Pennsylvania Gambling Regulators Attempt to Clarify Consumer Complaint Procedures
The Pennsylvania Gaming Control Board (PGCB) has published a statement for the state’s gambling consumers that seeks to clarify and expand the procedures for gamblers to file either a complaint (non-monetary) or dispute (monetary) connected to Pennsylvania’s gambling operations. The notice comes as the first of the Keystone State’s regulated online-gambling sites have begun to offer real-money services, with more sites to follow in the coming months.
The PGCB’s purpose with the reminder is to expand the state’s consumer knowledge that gamblers having issues have ready access to online forms, available on the PGCB’s home site, allowing consumers to file either complaints or disputes for both land-based and interactive gaming.
The PGCB describes the difference between a complaint and a dispute as follows: “A complaint is a difference of opinion between the licensed gaming entity and the patron, which does not involve money or items of value. A dispute is a claim for a specific amount of cash or merchandise.”
Pennsylvania’s Race Horse Development and Gaming Act gives the PGCB the authority to handle almost all such complaints connected with regulated gambling in the state. The only exceptions are possible criminal violations alleged by patrons, which are to be handled by the Pennsylvania State Police.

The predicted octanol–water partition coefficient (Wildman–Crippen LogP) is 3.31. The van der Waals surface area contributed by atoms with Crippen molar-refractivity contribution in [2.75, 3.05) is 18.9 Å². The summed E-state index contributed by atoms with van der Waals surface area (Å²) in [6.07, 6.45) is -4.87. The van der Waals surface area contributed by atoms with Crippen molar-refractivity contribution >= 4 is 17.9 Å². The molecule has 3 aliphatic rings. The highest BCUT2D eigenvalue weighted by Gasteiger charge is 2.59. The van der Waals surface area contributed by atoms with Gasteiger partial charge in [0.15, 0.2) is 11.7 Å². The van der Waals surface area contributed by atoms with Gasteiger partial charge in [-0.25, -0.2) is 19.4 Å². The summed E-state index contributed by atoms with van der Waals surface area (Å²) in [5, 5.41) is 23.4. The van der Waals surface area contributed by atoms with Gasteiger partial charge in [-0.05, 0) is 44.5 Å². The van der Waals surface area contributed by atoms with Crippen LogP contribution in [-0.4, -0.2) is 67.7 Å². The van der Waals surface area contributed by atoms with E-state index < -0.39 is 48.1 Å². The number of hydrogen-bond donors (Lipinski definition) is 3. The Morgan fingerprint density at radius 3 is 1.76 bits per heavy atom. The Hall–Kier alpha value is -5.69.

The PGCB presser highlights the fact that live-casino and online-site complaints and disputes are to be handled through separate processes, though both begin with interactive forms as found on a dedicated PGCB page. However, the PGCB notes one key difference, in that any online complaint or dispute must first be taken up with the online operator, each of which is supposed to have related links already in place.
As the PGCB noted, “The Board does note that in order to file a complaint or dispute involving interactive gaming, the patron must first file a complaint or dispute with the interactive gaming provider. This is critical since the PGCB’s interactive form will require entry of a complaint number generated by the interactive gaming provider when you file with them.”
The PGCB reminder also notes that for complaints or disputes connected to gambling, the aggrieved customer has only 30 days following the incident in which to file a complaint with the state. However, the regulatory reminder does not necessarily remind the consumer to leave a little bit of extra lead time to do the mandatory prerequisite of filing the complaint or dispute with the online operator. Only through that step does the consumer receive a ticket/complaint number, which is then to be input on the PGCB’s own interactive form.
The steps are more clearly defined on the actual complaint/dispute launching page, which resorts to red text and all caps in an effort to drive the process home. The 30-day window, however, is still likely to be the stumbling block that trips up potential complainants or disputing parties.
Pennsylvania’s Gaming Control Board also notes that questions or disputes not covered by the framework can be brought to the PGCB via e-mail at [email protected].